Common mistakes when making investor presentations

Pitching to investors can be one of the most nerve wracking situations around, but it’s important to retain your cool and stay on target to get the best chance of securing that important investment. Avoid these errors in order to bolster your chances.






Insufficient preparation

Preparation is key to a successful presentation to investors. Most investors will want to go over your business with a fine-tooth comb before they invest, otherwise there’s a chance they could miss something and lose all their money. You must be able to succinctly answer any questions, particularly on why you need the investment and what it’s going to be used for. If you can’t answer these then getting investment is going to prove extremely difficult.









Poor personal presentation

Investors want to deal with professionals; when you enter the room and begin your pitch you are selling yourself – and your ability to deliver – constantly. First impressions are essential so make a good one. Tidy your hair, wear a suit, polish your shoes and put on cufflinks. Take yourself seriously, take the investors seriously and you’ll be taken seriously in return. Whilst making a bad first impression can reduce your chances of getting investment, impressing investors with your demeanour and presentation can really increase your chances.









Lack of confidence

If you don’t have confidence in yourself then it’s going to be difficult to convince investors to have confidence in you. While we all get nervous, if you start fidgeting, speaking poorly, losing your place or generally acting anxious it’s going to look unprofessional, and will quickly turn investors off. Investors invest in businesses only when they are confident the owner(s) have the attitude to make the firm a success. If you struggle to maintain yourself when making a presentation, they’ll no doubt worry you won’t be able to handle the often incredibly stressful world of business.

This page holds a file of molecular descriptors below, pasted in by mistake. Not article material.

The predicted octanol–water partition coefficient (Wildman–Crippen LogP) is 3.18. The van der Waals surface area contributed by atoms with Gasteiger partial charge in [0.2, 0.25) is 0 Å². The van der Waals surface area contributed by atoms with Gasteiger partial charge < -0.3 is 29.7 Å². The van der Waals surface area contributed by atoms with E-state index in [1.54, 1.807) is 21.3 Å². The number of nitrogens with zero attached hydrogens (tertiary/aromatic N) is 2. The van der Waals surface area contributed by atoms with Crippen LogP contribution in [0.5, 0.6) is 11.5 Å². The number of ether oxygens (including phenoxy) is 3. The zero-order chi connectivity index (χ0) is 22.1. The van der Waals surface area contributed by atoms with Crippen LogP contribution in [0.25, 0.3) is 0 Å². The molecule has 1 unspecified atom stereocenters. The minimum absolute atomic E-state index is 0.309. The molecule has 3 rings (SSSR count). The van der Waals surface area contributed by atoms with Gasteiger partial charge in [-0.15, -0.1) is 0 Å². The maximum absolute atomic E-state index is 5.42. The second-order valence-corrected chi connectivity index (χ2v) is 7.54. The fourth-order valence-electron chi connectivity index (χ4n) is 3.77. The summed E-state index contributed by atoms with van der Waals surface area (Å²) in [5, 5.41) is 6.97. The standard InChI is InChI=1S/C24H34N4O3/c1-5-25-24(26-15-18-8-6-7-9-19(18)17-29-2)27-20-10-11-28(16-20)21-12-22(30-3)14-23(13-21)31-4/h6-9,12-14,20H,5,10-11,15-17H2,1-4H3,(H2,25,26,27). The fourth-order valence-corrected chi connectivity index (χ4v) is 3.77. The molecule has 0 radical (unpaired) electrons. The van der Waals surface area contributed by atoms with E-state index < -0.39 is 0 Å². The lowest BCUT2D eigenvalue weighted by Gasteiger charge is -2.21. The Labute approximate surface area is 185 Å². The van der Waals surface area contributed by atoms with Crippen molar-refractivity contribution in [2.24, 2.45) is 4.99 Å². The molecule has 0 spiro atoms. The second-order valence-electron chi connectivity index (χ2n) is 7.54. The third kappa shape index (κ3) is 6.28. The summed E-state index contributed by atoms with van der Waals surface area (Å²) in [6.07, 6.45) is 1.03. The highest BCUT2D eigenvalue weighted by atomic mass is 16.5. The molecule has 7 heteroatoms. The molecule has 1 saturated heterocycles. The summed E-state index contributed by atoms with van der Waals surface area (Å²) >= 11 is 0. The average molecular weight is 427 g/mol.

Too good to be true

When it comes to investing, offers that seem too good to be true will send a warning signal to investors. All businesses, even the ones pushing the most innovative products, find it difficult to gain market share and get off the ground. By only revealing half the picture or missing out less than savoury details, your investors may consider you to be inexperienced or unreliable. Present a solid case that offers upside despite the inherent risks in business, and your investors will be more likely to back you. They want to work with someone who’s down to earth and logical, so show them they’re safe with you.









Confused by figures

A rational grasp of the financial side of business will go down extremely well with investors, who after all are looking for a good return on their investment. Businesses that do not consider the monetary side of the company often fail quickly due to poor liquidity or too many outgoings alongside insufficient revenue. When presenting to investors, at the very least you need to know your profits and losses for the past five years and your expected projections, including turnover and profit, for the next three years. Investors may wish to dig deeper to find out about your current assets, debt on the company, who else has money invested and how much equity you’ve given away.